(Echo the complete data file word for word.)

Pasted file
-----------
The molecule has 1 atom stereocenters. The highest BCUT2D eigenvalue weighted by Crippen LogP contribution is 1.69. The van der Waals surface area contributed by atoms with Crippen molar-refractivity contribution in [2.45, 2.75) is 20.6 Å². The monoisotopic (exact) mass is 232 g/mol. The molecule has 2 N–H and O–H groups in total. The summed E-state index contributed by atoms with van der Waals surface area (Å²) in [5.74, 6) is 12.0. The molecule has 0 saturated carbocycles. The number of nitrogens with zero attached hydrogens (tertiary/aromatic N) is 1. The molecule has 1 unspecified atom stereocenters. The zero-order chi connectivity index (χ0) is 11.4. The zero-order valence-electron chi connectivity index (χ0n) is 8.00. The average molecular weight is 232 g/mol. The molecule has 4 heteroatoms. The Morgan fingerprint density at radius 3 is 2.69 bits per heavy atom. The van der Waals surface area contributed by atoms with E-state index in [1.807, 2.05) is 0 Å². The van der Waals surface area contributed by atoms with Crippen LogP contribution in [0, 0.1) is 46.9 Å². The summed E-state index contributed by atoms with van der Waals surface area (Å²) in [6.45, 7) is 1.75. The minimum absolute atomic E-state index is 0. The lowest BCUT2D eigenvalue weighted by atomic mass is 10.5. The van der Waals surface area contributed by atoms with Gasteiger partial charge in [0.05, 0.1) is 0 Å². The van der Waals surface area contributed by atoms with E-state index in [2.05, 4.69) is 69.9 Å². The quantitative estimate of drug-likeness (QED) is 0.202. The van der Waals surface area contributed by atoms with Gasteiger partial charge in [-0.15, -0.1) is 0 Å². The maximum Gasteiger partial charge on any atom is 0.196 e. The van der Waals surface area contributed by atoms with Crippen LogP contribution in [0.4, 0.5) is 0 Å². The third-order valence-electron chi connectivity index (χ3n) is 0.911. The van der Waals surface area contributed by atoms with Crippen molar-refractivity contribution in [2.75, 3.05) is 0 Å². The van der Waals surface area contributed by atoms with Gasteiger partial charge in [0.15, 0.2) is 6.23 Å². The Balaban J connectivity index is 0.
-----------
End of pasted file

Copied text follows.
The molecule has 1 atom stereocenters. The highest BCUT2D eigenvalue weighted by Crippen LogP contribution is 1.69. The van der Waals surface area contributed by atoms with Crippen molar-refractivity contribution in [2.45, 2.75) is 20.6 Å². The monoisotopic (exact) mass is 232 g/mol. The molecule has 2 N–H and O–H groups in total. The summed E-state index contributed by atoms with van der Waals surface area (Å²) in [5.74, 6) is 12.0. The molecule has 0 saturated carbocycles. The number of nitrogens with zero attached hydrogens (tertiary/aromatic N) is 1. The molecule has 1 unspecified atom stereocenters. The zero-order chi connectivity index (χ0) is 11.4. The zero-order valence-electron chi connectivity index (χ0n) is 8.00. The average molecular weight is 232 g/mol. The molecule has 4 heteroatoms. The Morgan fingerprint density at radius 3 is 2.69 bits per heavy atom. The van der Waals surface area contributed by atoms with E-state index in [1.807, 2.05) is 0 Å². The van der Waals surface area contributed by atoms with Crippen LogP contribution in [0, 0.1) is 46.9 Å². The summed E-state index contributed by atoms with van der Waals surface area (Å²) in [6.45, 7) is 1.75. The minimum absolute atomic E-state index is 0. The lowest BCUT2D eigenvalue weighted by atomic mass is 10.5. The van der Waals surface area contributed by atoms with Gasteiger partial charge in [0.05, 0.1) is 0 Å². The van der Waals surface area contributed by atoms with E-state index in [2.05, 4.69) is 69.9 Å². The quantitative estimate of drug-likeness (QED) is 0.202. The van der Waals surface area contributed by atoms with Gasteiger partial charge in [-0.15, -0.1) is 0 Å². The maximum Gasteiger partial charge on any atom is 0.196 e. The van der Waals surface area contributed by atoms with Crippen LogP contribution in [0.4, 0.5) is 0 Å². The third-order valence-electron chi connectivity index (χ3n) is 0.911. The van der Waals surface area contributed by atoms with Crippen molar-refractivity contribution in [2.75, 3.05) is 0 Å². The van der Waals surface area contributed by atoms with Gasteiger partial charge in [0.15, 0.2) is 6.23 Å². The Balaban J connectivity index is 0.